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Schooling the state on getting good credit

Wed, Feb 20, 2013

SPRINGFIELD – I remember my consumer education teacher at Galesburg High School explaining how to achieve a good credit rating.

We learned that the worse your credit rating, the harder it is to borrow. And when people with bad credit do borrow, they pay a much higher interest rate.

Here are my teacher’s tips on having good credit:
• Pay your bills on time.
• Don’t spend more than you earn
• Don’t borrow too much.
• Don’t make financial promises you can’t keep.

If only our current state leadership could have sat through that class 30 years ago.

They might have learned something.

Standard and Poor’s Rating Services just dropped Illinois’ credit rating to A- from A. There is not another state in the Union with credit as lousy as ours. We are worse off than California.

We got in this predicament the same way a person with bad credit would.

Just consider:
• Illinois pays its bills as much as five months late.
• Last year the state spent $738 million more than it took in.
• The state is dripping with debt.
• Under new accounting rules, the state’s unfunded pension liabilities exceed $200 billion.

Since Gov. Pat Quinn took office in 2009, the three major rating agencies have downgraded the state’s credit worthiness 11 times.

Because of this, Illinois now pays 1.45 percentage points more than the nation’s top-rated states on 10-year bonds.

“It’s really important to remember that we have had 20 downgrades in the entire history of the state and 11 of them have been under Pat Quinn,” said state Senate GOP leader Christine Radogno. “We have seen a period of time here that we have been woefully lacking in leadership and the ability to get something done. I think that has led to the downgrade.”

It’s easy to dismiss percentage points and terms like “junk-bond status” as Wall Street concerns of little importance to the rest of us.

But rating agencies provide an independent voice with a prognosis on our state’s financial health. And paying higher interest rates on bonds may mean less money for schools, fewer state troopers patrolling highways and even longer lines when you renew your driver’s license.

It can even mean slamming the brakes on a $500 bond issue intended for school and transportation capital projects, which happened Jan. 30. In a prepared statement, Gov. Quinn’s office attempted to downplay its decision to hold off on the bond issue:

“Our conversations with potential bidders lead us to believe the market is unsettled because of recent actions and comments by the bond rating agencies. We plan to schedule a new bond sale after the markets have had time to digest the news.”

But Bob Williams, president of State Budget Solutions, a nonpartisan group dealing with fiscal accountability, said the delay has more to do with S&P’s downgrade to worst-in-the nation status.

“This is absolutely crazy. Why is a state in such bad shape trying to borrow more money?” Williams said. “Frankly, I think rating agencies have been too generous with Illinois. It should have junk-bond status now. But they haven’t quite grasped the depth of Illinois’ economic problems.”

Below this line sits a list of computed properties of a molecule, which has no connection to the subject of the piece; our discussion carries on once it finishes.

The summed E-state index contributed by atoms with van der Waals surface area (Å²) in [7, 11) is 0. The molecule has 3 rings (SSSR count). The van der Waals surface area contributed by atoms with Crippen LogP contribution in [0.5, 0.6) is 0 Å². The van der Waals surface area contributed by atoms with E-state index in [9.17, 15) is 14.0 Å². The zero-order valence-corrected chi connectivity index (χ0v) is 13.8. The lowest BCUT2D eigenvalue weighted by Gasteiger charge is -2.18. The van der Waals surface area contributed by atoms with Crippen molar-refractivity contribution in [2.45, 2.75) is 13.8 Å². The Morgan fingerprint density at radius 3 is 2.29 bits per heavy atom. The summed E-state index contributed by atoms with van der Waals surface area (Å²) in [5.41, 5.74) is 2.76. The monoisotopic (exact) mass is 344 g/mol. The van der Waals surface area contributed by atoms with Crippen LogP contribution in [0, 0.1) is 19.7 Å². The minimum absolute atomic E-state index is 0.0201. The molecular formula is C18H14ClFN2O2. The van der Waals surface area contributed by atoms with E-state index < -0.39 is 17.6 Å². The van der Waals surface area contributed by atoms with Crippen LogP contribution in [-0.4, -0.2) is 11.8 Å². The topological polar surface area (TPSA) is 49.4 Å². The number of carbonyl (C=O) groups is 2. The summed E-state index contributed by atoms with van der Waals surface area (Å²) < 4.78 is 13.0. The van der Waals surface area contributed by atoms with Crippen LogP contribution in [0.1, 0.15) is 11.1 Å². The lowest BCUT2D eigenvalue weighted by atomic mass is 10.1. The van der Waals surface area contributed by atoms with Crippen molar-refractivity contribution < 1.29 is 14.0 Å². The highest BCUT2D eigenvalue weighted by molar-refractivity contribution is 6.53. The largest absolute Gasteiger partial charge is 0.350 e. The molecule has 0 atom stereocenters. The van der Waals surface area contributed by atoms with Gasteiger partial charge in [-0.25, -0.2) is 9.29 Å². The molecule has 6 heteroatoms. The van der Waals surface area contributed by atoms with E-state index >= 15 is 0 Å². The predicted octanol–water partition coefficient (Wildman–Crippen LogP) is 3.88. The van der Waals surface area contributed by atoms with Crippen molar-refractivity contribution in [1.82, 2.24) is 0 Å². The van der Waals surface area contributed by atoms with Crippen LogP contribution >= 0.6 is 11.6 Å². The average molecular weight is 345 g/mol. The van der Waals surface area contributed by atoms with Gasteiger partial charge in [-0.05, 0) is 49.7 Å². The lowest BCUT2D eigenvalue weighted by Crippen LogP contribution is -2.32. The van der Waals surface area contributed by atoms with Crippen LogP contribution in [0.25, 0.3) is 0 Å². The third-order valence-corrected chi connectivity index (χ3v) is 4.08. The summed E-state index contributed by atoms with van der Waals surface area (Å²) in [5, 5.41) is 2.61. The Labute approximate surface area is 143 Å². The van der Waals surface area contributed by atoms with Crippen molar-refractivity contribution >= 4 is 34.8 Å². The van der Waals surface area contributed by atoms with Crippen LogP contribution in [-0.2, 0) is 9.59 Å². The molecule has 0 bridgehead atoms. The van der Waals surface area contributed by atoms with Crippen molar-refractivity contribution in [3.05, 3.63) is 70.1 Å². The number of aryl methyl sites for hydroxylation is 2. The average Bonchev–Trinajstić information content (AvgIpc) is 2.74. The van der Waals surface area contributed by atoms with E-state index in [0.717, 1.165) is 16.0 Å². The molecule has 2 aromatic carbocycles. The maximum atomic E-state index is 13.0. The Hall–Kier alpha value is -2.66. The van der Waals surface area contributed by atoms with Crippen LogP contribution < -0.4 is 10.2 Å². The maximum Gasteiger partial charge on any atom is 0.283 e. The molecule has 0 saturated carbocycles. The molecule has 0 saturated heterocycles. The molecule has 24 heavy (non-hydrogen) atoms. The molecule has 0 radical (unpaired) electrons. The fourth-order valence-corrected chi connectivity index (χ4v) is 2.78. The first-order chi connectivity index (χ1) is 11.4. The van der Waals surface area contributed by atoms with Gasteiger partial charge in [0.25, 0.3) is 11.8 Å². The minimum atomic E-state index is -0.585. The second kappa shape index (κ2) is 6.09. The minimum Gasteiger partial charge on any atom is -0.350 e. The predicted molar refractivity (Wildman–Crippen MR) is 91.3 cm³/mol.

State Sen. Mike Jacobs, D-East Moline, said Illinois is at a breaking point.

“Every governor – Edgar, Thompson, Ryan – has struggled with Illinois’ finances,” he said. “In fact, every governor since Ogilvie has struggled with this issue. Illinois wants to spend more than it takes in. We have to decide whether to cut spending or seek an infusion of cash.”

But Williams contends seeking a tax increase would have dire consequences.

“What happens when you raise taxes is that businesses just leave,” he said. “Illinois already has a less favorable business climate than its neighbors like Indiana, Michigan and Iowa, which are Right-to-Work states.”

“It’s a bit unfair to blame Pat Quinn for all of this,” Jacobs said. “Those rating agencies did next to nothing before he came into office. It looks to me like now they are covering their backsides. A lot of legislators are responsible for the financial situation the state is in, too.”

Illinois politicians like to trot out familiar bromides such as: “There are no easy solutions.”

Maybe not, but places like Kansas are actually considering eliminating state income taxes. Illinois lawmakers, on the other hand, jacked up our tax rates 67 percent two years ago. Rhode Island has embraced pension reform while Illinois has dithered.

And before we start hearing that Illinois needs to raise its taxes again to improve its credit, please note that the state is taking in more tax revenue now than it has at any time in its 195-year history.

Yeah, you read that right.

We are taking in money at a steady clip, but still heading toward bankruptcy.

Illinois’ problems are on the spending front.

It’s time for Illinois’ leaders to get serious about getting the state’s fiscal house in order. Without real pension and spending reform, rating agencies will continue to downgrade Illinois’ credit and the state’s debt will continue to swell.

Written by Scott Reeder,
StreetWise Contributor

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